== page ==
What happened to your believing friend at the time he passed from this world? “Death is a temporary cessation of bodily life and a separation of the soul from the body,” said Grudem. “Once a believer has died, though his or her physical body remains on the earth and is buried, at the moment of death the soul (or spirit) of that believes goes immediately into the presence of God with rejoicing. When Paul thinks about death he says, ‘We would rather be away from the body and at home with the Lord’ (2 Corinthians 5:8). He also says that his desire is ‘to depart and be with Christ, for that is far better’ (Philippians 1:23).”
Also, Jesus told one of the criminals being executed next to him on the cross, “I tell you the truth, today you will be with me in Paradise.” (Luke 23:43).
So your former boyfriend is presently in a state of perfect happiness with God, and that should cause you to rejoice even in the midst of your sadness over his leaving this world. However, as Grudem points out, “the application of Christ’s work of redemption to us will not be complete until our bodies are entirely set free from the effects of the fall and brought to that state of perfection for which God created them.”
The apostle Paul says in 1 Thessalonians that the souls of those who have died and gone to be with God will be reunited with their bodies when Jesus returns and the dead are resurrected. As Paul says in Romans 8:11, “He who raised Christ Jesus from the dead will give life to your mortal bodies also through his Spirit which dwells in you.”
I don’t see any biblical evidence that your ex-boyfriend currently has contact with this world. And certainly no attempts should be made to consult the dead, which is forbidden in Deuteronomy 18:11. Nor should we pray for the dead, a practice mentioned in the non-canonical 2 Maccabees but not taught in the Bible itself. There’s no evidence that early Christians prayed for their departed brothers and sisters in Christ.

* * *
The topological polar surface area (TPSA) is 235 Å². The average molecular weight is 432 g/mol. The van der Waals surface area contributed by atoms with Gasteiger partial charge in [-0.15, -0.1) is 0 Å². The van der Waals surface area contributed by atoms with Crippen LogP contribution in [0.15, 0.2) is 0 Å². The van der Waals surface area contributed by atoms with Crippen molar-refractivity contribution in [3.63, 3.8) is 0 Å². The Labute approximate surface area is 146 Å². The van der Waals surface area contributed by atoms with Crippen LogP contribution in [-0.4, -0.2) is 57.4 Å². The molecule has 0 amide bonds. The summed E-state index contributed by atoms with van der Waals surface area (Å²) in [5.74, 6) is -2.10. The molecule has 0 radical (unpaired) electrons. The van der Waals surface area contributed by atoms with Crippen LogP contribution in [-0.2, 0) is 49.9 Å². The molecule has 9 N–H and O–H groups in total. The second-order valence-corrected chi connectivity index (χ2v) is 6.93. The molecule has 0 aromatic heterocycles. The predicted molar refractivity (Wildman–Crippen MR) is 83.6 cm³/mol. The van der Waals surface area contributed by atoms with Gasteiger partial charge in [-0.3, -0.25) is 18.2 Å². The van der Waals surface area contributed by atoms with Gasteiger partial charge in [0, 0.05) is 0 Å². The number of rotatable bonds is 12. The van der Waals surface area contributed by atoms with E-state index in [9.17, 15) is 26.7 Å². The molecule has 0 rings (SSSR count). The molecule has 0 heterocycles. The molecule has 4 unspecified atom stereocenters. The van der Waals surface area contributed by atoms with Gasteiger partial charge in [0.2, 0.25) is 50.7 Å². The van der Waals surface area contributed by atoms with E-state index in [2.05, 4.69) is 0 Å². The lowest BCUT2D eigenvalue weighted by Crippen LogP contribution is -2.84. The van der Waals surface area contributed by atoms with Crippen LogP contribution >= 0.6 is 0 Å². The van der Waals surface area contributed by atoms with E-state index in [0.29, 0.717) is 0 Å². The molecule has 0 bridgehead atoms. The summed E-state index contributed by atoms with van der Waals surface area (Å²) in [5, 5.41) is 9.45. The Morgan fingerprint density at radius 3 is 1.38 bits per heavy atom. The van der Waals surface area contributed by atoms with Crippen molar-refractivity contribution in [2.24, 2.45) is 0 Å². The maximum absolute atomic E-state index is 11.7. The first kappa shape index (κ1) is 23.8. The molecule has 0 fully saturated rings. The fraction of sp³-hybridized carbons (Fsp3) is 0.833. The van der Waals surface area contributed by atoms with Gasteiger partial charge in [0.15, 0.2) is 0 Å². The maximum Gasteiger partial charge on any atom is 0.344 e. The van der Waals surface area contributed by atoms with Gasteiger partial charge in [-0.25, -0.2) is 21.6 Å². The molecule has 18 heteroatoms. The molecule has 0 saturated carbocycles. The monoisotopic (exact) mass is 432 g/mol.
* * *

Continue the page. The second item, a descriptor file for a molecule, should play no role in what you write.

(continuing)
Grudem summed it up this way: “Once believers die they enter into God’s presence and they are in a state of perfect happiness with him. What good would it do to pray for them anymore?”
Instead, I’d encourage you to thank God for him, for his life and for his influence — and how even in death God used him in your life, bringing something good out of something bad, even as God promised his followers that he would do in Romans 8:28.
Q. How can I answer skeptics who claim that the resurrection of Jesus is a story taken from mythology? — Todd
A. I asked historian Michael Licona, who earned his doctorate at the University of Pretoria in South Africa, a similar question when I was researching my book The Case for the Real Jesus. Currently an associate professor in theology at Houston Baptist University, Licona has authored The Resurrection of Jesus: A New Historiographical Approach and co-authored (with Gary Habermas) The Case for the Resurrection of Jesus. His website is www.risenjesus.com.